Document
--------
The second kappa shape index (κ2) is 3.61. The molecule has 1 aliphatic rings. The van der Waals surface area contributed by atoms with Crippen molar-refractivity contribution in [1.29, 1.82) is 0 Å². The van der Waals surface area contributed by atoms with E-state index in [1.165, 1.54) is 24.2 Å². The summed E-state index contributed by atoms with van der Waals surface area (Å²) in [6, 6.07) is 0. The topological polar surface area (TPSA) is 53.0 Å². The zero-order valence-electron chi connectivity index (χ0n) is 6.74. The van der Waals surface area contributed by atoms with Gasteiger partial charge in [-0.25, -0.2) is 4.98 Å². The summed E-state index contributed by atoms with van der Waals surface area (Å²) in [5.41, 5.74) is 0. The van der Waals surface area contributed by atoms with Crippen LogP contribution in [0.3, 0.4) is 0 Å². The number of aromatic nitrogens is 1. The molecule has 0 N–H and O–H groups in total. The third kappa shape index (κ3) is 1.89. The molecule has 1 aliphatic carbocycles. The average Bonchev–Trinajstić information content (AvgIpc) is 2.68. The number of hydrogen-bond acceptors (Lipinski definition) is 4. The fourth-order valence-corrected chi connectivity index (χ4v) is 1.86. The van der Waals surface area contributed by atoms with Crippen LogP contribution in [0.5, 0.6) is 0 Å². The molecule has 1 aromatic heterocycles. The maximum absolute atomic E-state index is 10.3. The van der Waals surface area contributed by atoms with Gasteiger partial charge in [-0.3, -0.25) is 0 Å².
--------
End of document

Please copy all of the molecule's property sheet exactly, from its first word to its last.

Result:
The second kappa shape index (κ2) is 3.61. The molecule has 1 aliphatic rings. The van der Waals surface area contributed by atoms with Crippen molar-refractivity contribution in [1.29, 1.82) is 0 Å². The van der Waals surface area contributed by atoms with E-state index in [1.165, 1.54) is 24.2 Å². The summed E-state index contributed by atoms with van der Waals surface area (Å²) in [6, 6.07) is 0. The topological polar surface area (TPSA) is 53.0 Å². The zero-order valence-electron chi connectivity index (χ0n) is 6.74. The van der Waals surface area contributed by atoms with Gasteiger partial charge in [-0.25, -0.2) is 4.98 Å². The summed E-state index contributed by atoms with van der Waals surface area (Å²) in [5.41, 5.74) is 0. The van der Waals surface area contributed by atoms with Crippen LogP contribution in [0.3, 0.4) is 0 Å². The number of aromatic nitrogens is 1. The molecule has 0 N–H and O–H groups in total. The third kappa shape index (κ3) is 1.89. The molecule has 1 aliphatic carbocycles. The average Bonchev–Trinajstić information content (AvgIpc) is 2.68. The number of hydrogen-bond acceptors (Lipinski definition) is 4. The fourth-order valence-corrected chi connectivity index (χ4v) is 1.86. The van der Waals surface area contributed by atoms with Crippen LogP contribution in [0.5, 0.6) is 0 Å². The molecule has 1 aromatic heterocycles. The maximum absolute atomic E-state index is 10.3. The van der Waals surface area contributed by atoms with Gasteiger partial charge in [-0.3, -0.25) is 0 Å².